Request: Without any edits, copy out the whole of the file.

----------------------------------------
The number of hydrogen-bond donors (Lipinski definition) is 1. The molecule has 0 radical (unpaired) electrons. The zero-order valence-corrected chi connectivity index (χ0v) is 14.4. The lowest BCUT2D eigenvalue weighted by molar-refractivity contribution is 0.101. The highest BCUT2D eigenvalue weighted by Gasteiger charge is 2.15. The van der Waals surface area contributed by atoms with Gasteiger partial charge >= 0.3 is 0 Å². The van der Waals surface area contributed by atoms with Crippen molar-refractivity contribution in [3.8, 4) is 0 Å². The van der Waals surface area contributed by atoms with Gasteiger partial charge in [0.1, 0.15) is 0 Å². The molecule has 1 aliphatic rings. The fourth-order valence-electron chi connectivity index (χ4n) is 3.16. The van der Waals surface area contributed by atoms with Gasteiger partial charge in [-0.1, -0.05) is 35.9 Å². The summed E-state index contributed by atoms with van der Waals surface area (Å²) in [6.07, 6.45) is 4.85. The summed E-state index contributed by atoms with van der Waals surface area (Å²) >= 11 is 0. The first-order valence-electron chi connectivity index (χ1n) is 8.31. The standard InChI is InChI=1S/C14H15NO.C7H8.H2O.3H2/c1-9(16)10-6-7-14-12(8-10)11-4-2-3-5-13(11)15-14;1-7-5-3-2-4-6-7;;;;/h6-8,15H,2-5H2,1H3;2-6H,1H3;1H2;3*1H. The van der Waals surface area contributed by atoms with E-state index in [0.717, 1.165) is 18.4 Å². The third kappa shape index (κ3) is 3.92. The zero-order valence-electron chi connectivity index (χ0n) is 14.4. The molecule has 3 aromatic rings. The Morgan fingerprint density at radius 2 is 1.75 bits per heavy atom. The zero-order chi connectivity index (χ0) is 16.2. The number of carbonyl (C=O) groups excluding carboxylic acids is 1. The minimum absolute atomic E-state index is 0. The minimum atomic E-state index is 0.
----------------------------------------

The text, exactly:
The number of hydrogen-bond donors (Lipinski definition) is 1. The molecule has 0 radical (unpaired) electrons. The zero-order valence-corrected chi connectivity index (χ0v) is 14.4. The lowest BCUT2D eigenvalue weighted by molar-refractivity contribution is 0.101. The highest BCUT2D eigenvalue weighted by Gasteiger charge is 2.15. The van der Waals surface area contributed by atoms with Gasteiger partial charge >= 0.3 is 0 Å². The van der Waals surface area contributed by atoms with Crippen molar-refractivity contribution in [3.8, 4) is 0 Å². The van der Waals surface area contributed by atoms with Gasteiger partial charge in [0.1, 0.15) is 0 Å². The molecule has 1 aliphatic rings. The fourth-order valence-electron chi connectivity index (χ4n) is 3.16. The van der Waals surface area contributed by atoms with Gasteiger partial charge in [-0.1, -0.05) is 35.9 Å². The summed E-state index contributed by atoms with van der Waals surface area (Å²) in [6.07, 6.45) is 4.85. The summed E-state index contributed by atoms with van der Waals surface area (Å²) >= 11 is 0. The first-order valence-electron chi connectivity index (χ1n) is 8.31. The standard InChI is InChI=1S/C14H15NO.C7H8.H2O.3H2/c1-9(16)10-6-7-14-12(8-10)11-4-2-3-5-13(11)15-14;1-7-5-3-2-4-6-7;;;;/h6-8,15H,2-5H2,1H3;2-6H,1H3;1H2;3*1H. The van der Waals surface area contributed by atoms with E-state index in [0.717, 1.165) is 18.4 Å². The third kappa shape index (κ3) is 3.92. The zero-order valence-electron chi connectivity index (χ0n) is 14.4. The molecule has 3 aromatic rings. The Morgan fingerprint density at radius 2 is 1.75 bits per heavy atom. The zero-order chi connectivity index (χ0) is 16.2. The number of carbonyl (C=O) groups excluding carboxylic acids is 1. The minimum absolute atomic E-state index is 0. The minimum atomic E-state index is 0.